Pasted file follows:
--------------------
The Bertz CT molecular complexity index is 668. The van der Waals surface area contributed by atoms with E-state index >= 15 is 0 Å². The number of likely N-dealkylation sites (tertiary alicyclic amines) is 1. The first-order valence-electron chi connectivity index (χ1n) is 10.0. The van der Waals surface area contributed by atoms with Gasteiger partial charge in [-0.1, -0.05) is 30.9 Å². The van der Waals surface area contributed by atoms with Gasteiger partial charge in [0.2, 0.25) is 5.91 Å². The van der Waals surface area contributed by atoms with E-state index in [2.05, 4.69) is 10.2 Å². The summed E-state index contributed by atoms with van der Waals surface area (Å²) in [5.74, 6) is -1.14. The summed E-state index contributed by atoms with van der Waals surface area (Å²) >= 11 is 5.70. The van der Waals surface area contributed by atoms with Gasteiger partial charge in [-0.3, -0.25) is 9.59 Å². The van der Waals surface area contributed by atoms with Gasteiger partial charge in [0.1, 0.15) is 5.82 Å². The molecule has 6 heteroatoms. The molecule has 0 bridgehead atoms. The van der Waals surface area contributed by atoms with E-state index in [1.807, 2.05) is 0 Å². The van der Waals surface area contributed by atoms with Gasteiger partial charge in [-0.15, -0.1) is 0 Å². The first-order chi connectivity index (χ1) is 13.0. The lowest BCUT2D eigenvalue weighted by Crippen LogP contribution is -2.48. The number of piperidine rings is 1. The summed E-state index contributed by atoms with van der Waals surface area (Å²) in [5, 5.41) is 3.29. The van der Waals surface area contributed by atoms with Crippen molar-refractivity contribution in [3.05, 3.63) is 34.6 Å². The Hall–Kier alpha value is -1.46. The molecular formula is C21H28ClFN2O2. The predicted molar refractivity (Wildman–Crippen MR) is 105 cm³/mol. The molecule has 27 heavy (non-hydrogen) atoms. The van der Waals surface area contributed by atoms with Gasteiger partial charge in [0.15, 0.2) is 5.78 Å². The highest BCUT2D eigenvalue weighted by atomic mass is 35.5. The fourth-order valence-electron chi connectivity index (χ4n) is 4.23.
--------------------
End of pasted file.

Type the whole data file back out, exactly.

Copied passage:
The Bertz CT molecular complexity index is 668. The van der Waals surface area contributed by atoms with E-state index >= 15 is 0 Å². The number of likely N-dealkylation sites (tertiary alicyclic amines) is 1. The first-order valence-electron chi connectivity index (χ1n) is 10.0. The van der Waals surface area contributed by atoms with Gasteiger partial charge in [-0.1, -0.05) is 30.9 Å². The van der Waals surface area contributed by atoms with Gasteiger partial charge in [0.2, 0.25) is 5.91 Å². The van der Waals surface area contributed by atoms with E-state index in [2.05, 4.69) is 10.2 Å². The summed E-state index contributed by atoms with van der Waals surface area (Å²) in [5.74, 6) is -1.14. The summed E-state index contributed by atoms with van der Waals surface area (Å²) >= 11 is 5.70. The van der Waals surface area contributed by atoms with Gasteiger partial charge in [-0.3, -0.25) is 9.59 Å². The van der Waals surface area contributed by atoms with Gasteiger partial charge in [0.1, 0.15) is 5.82 Å². The molecule has 6 heteroatoms. The molecule has 0 bridgehead atoms. The van der Waals surface area contributed by atoms with E-state index in [1.807, 2.05) is 0 Å². The van der Waals surface area contributed by atoms with Gasteiger partial charge in [-0.15, -0.1) is 0 Å². The first-order chi connectivity index (χ1) is 13.0. The lowest BCUT2D eigenvalue weighted by Crippen LogP contribution is -2.48. The number of piperidine rings is 1. The summed E-state index contributed by atoms with van der Waals surface area (Å²) in [5, 5.41) is 3.29. The van der Waals surface area contributed by atoms with Crippen molar-refractivity contribution in [3.05, 3.63) is 34.6 Å². The Hall–Kier alpha value is -1.46. The molecular formula is C21H28ClFN2O2. The predicted molar refractivity (Wildman–Crippen MR) is 105 cm³/mol. The molecule has 27 heavy (non-hydrogen) atoms. The van der Waals surface area contributed by atoms with Gasteiger partial charge in [0.15, 0.2) is 5.78 Å². The highest BCUT2D eigenvalue weighted by atomic mass is 35.5. The fourth-order valence-electron chi connectivity index (χ4n) is 4.23.